The Three Main Theories of Deviance and Their Strengths and Weaknesses
A functionalist analysis of deviance looks for the source of deviance
in the nature of society rather than in the biological or
psychological nature of the individual. Although functionalists agree
that social control mechanisms such as the police and the courts are
necessary to keep deviance in check, many argue that a certain amount
of deviance can contribute to the well-being of society.
Durkhiem (1895) believed that:
* Crime is an 'integral part of all healthy societies'. This is
because individuals are exposed to different influences and will
not be committed to the shared values and beliefs of society.
* Crime can be functional. All societies need to progress and all
social change begins with some form of deviance. In order for
change to occur, yesterday's deviance must become tomorrow's
normality. Nelson Mandela, once imprisoned as a 'terrorist',
eventually became president of South Africa.
* Societies need both crime and punishment. Without punishment the
crime rate would reach a point where it became dysfunctional.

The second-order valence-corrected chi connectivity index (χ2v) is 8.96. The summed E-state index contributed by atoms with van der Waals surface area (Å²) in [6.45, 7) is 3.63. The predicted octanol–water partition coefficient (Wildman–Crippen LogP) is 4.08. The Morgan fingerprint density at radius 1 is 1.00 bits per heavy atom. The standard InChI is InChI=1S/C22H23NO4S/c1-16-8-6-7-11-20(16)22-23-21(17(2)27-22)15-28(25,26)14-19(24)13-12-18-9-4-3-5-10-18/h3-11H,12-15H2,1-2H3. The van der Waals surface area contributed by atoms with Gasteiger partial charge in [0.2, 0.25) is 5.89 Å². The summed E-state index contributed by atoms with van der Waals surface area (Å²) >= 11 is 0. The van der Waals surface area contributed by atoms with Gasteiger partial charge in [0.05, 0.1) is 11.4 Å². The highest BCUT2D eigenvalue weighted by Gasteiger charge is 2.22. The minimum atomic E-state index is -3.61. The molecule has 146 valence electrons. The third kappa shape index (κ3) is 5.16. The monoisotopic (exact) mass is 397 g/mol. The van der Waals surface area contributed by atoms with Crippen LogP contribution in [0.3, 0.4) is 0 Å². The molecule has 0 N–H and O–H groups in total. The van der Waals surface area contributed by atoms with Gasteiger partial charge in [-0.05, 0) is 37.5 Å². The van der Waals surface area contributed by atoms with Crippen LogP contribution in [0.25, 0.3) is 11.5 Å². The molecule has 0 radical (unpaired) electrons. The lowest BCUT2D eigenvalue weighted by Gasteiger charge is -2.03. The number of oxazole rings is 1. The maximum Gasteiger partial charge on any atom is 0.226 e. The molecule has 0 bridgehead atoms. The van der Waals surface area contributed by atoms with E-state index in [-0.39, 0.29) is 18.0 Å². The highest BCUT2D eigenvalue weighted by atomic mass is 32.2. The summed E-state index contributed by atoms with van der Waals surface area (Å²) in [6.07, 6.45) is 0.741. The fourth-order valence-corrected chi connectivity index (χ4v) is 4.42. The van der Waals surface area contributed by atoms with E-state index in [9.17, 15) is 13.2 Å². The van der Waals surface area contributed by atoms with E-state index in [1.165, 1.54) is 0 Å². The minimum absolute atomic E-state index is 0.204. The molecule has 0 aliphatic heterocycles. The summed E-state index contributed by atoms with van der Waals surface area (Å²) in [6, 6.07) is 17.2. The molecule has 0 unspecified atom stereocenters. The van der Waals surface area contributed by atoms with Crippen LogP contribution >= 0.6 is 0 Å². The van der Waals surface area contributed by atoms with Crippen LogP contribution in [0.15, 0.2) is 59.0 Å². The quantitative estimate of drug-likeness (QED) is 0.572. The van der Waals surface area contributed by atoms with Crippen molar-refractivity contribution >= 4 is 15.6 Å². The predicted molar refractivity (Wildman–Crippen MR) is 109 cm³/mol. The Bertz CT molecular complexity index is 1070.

Durkheim's views have been developed by A. Cohen (1966) who discussed
two possible functions of deviance:
1. Deviance can be a 'safety valve', providing a relatively harmless
expression of discontent. For example, prostitution enables men to
escape from family life without undermining family stability.
2. Deviant acts can warn society that an aspect is not working
properly, for example widespread truanting from school.
Merton (1938) explains how deviance can result from the culture and
structure of society. He begins from the functionalist position of
value consensus - that is, all members of society share similar
values. In the USA, members of society strive for the goal of success,
largely measured in terms of wealth and material possessions. The
means of reaching this goal are through talent, ambition and effort.
Unfortunately, Merton argues, little importance is given to the means
of achieving success. The result is an unbalanced society where
winning is all and the 'rules' are not very important. This situation
of 'normlessness' is known as anomie. Individuals may respond in
The most common response is conformity. Conformists strive for success
through the accepted channels.
People from lower classes may have few qualifications and turn to
crime to achieve material success.
Some people, particularly from the lower middle classes, may abandon
the ultimate goal of wealth but continue to conform to the standards
of the middle-class respectability.
Retreatists are 'drop-outs' who have rejected both the shared value of
success and the...